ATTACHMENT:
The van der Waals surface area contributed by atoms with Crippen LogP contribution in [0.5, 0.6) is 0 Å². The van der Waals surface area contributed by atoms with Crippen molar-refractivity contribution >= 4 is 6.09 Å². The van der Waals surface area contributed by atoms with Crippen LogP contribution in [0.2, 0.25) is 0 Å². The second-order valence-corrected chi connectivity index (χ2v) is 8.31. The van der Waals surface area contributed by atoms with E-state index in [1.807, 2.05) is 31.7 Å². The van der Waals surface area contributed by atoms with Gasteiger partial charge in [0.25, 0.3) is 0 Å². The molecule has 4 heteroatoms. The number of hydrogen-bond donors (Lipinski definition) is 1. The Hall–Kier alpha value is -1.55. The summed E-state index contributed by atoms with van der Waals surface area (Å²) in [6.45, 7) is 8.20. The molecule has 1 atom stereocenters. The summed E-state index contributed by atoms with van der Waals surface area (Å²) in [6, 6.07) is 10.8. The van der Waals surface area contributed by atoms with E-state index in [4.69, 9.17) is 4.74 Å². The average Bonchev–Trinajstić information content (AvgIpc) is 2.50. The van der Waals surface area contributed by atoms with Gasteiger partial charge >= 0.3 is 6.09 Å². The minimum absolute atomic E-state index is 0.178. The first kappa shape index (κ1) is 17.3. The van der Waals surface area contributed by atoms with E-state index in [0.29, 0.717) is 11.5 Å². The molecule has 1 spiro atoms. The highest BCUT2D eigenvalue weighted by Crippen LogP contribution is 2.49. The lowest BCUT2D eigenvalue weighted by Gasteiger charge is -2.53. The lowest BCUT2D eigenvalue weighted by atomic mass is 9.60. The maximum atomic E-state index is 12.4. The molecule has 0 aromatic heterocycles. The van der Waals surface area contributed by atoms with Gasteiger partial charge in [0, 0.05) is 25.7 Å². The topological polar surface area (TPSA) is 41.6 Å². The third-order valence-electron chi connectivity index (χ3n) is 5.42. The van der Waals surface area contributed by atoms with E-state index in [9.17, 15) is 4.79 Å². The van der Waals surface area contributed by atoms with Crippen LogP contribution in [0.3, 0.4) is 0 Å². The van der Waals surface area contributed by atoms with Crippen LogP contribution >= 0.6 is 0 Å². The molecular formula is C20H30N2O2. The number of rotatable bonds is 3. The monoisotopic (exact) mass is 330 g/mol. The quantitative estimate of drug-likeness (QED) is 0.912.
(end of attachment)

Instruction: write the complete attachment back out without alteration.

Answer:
The van der Waals surface area contributed by atoms with Crippen LogP contribution in [0.5, 0.6) is 0 Å². The van der Waals surface area contributed by atoms with Crippen molar-refractivity contribution >= 4 is 6.09 Å². The van der Waals surface area contributed by atoms with Crippen LogP contribution in [0.2, 0.25) is 0 Å². The second-order valence-corrected chi connectivity index (χ2v) is 8.31. The van der Waals surface area contributed by atoms with E-state index in [1.807, 2.05) is 31.7 Å². The van der Waals surface area contributed by atoms with Gasteiger partial charge in [0.25, 0.3) is 0 Å². The molecule has 4 heteroatoms. The number of hydrogen-bond donors (Lipinski definition) is 1. The Hall–Kier alpha value is -1.55. The summed E-state index contributed by atoms with van der Waals surface area (Å²) in [6.45, 7) is 8.20. The molecule has 1 atom stereocenters. The summed E-state index contributed by atoms with van der Waals surface area (Å²) in [6, 6.07) is 10.8. The van der Waals surface area contributed by atoms with E-state index in [4.69, 9.17) is 4.74 Å². The average Bonchev–Trinajstić information content (AvgIpc) is 2.50. The van der Waals surface area contributed by atoms with Gasteiger partial charge >= 0.3 is 6.09 Å². The minimum absolute atomic E-state index is 0.178. The first kappa shape index (κ1) is 17.3. The van der Waals surface area contributed by atoms with E-state index in [0.29, 0.717) is 11.5 Å². The molecule has 1 spiro atoms. The highest BCUT2D eigenvalue weighted by Crippen LogP contribution is 2.49. The lowest BCUT2D eigenvalue weighted by Gasteiger charge is -2.53. The lowest BCUT2D eigenvalue weighted by atomic mass is 9.60. The maximum atomic E-state index is 12.4. The molecule has 0 aromatic heterocycles. The van der Waals surface area contributed by atoms with Gasteiger partial charge in [0, 0.05) is 25.7 Å². The topological polar surface area (TPSA) is 41.6 Å². The third-order valence-electron chi connectivity index (χ3n) is 5.42. The van der Waals surface area contributed by atoms with E-state index in [9.17, 15) is 4.79 Å². The van der Waals surface area contributed by atoms with Crippen LogP contribution in [0.3, 0.4) is 0 Å². The van der Waals surface area contributed by atoms with Crippen LogP contribution >= 0.6 is 0 Å². The molecular formula is C20H30N2O2. The number of rotatable bonds is 3. The monoisotopic (exact) mass is 330 g/mol. The quantitative estimate of drug-likeness (QED) is 0.912.